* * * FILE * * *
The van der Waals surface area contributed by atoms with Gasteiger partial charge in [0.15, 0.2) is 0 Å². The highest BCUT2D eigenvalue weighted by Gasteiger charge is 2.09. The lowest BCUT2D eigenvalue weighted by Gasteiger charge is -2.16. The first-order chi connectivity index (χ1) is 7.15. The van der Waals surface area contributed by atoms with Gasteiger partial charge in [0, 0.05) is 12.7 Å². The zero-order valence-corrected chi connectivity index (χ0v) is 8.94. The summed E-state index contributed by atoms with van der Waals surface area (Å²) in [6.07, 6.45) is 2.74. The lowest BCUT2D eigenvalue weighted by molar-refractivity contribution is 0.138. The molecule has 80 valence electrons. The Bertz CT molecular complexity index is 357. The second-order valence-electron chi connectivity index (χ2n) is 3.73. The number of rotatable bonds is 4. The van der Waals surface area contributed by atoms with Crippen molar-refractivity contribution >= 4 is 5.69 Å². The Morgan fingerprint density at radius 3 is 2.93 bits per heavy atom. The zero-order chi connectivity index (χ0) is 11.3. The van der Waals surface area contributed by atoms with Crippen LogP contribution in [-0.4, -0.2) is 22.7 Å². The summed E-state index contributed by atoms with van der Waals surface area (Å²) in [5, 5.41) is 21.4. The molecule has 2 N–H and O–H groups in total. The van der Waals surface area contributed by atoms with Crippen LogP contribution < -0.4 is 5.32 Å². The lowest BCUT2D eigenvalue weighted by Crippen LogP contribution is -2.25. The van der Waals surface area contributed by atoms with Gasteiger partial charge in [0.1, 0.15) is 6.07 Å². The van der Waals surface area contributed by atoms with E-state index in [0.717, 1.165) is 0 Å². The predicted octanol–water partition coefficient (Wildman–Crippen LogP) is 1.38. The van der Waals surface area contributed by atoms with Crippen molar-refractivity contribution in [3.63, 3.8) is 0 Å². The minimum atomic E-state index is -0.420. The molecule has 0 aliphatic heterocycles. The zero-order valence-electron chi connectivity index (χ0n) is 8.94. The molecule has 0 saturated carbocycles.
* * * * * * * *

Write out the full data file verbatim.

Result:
The van der Waals surface area contributed by atoms with Gasteiger partial charge in [0.15, 0.2) is 0 Å². The highest BCUT2D eigenvalue weighted by Gasteiger charge is 2.09. The lowest BCUT2D eigenvalue weighted by Gasteiger charge is -2.16. The first-order chi connectivity index (χ1) is 7.15. The van der Waals surface area contributed by atoms with Gasteiger partial charge in [0, 0.05) is 12.7 Å². The zero-order valence-corrected chi connectivity index (χ0v) is 8.94. The summed E-state index contributed by atoms with van der Waals surface area (Å²) in [6.07, 6.45) is 2.74. The lowest BCUT2D eigenvalue weighted by molar-refractivity contribution is 0.138. The molecule has 80 valence electrons. The Bertz CT molecular complexity index is 357. The second-order valence-electron chi connectivity index (χ2n) is 3.73. The number of rotatable bonds is 4. The van der Waals surface area contributed by atoms with Crippen molar-refractivity contribution >= 4 is 5.69 Å². The Morgan fingerprint density at radius 3 is 2.93 bits per heavy atom. The zero-order chi connectivity index (χ0) is 11.3. The van der Waals surface area contributed by atoms with Crippen LogP contribution in [-0.4, -0.2) is 22.7 Å². The summed E-state index contributed by atoms with van der Waals surface area (Å²) in [5, 5.41) is 21.4. The molecule has 2 N–H and O–H groups in total. The van der Waals surface area contributed by atoms with Crippen LogP contribution < -0.4 is 5.32 Å². The lowest BCUT2D eigenvalue weighted by Crippen LogP contribution is -2.25. The van der Waals surface area contributed by atoms with Gasteiger partial charge in [0.1, 0.15) is 6.07 Å². The van der Waals surface area contributed by atoms with E-state index in [0.717, 1.165) is 0 Å². The predicted octanol–water partition coefficient (Wildman–Crippen LogP) is 1.38. The van der Waals surface area contributed by atoms with Crippen molar-refractivity contribution in [3.63, 3.8) is 0 Å². The minimum atomic E-state index is -0.420. The molecule has 0 aliphatic heterocycles. The zero-order valence-electron chi connectivity index (χ0n) is 8.94. The molecule has 0 saturated carbocycles.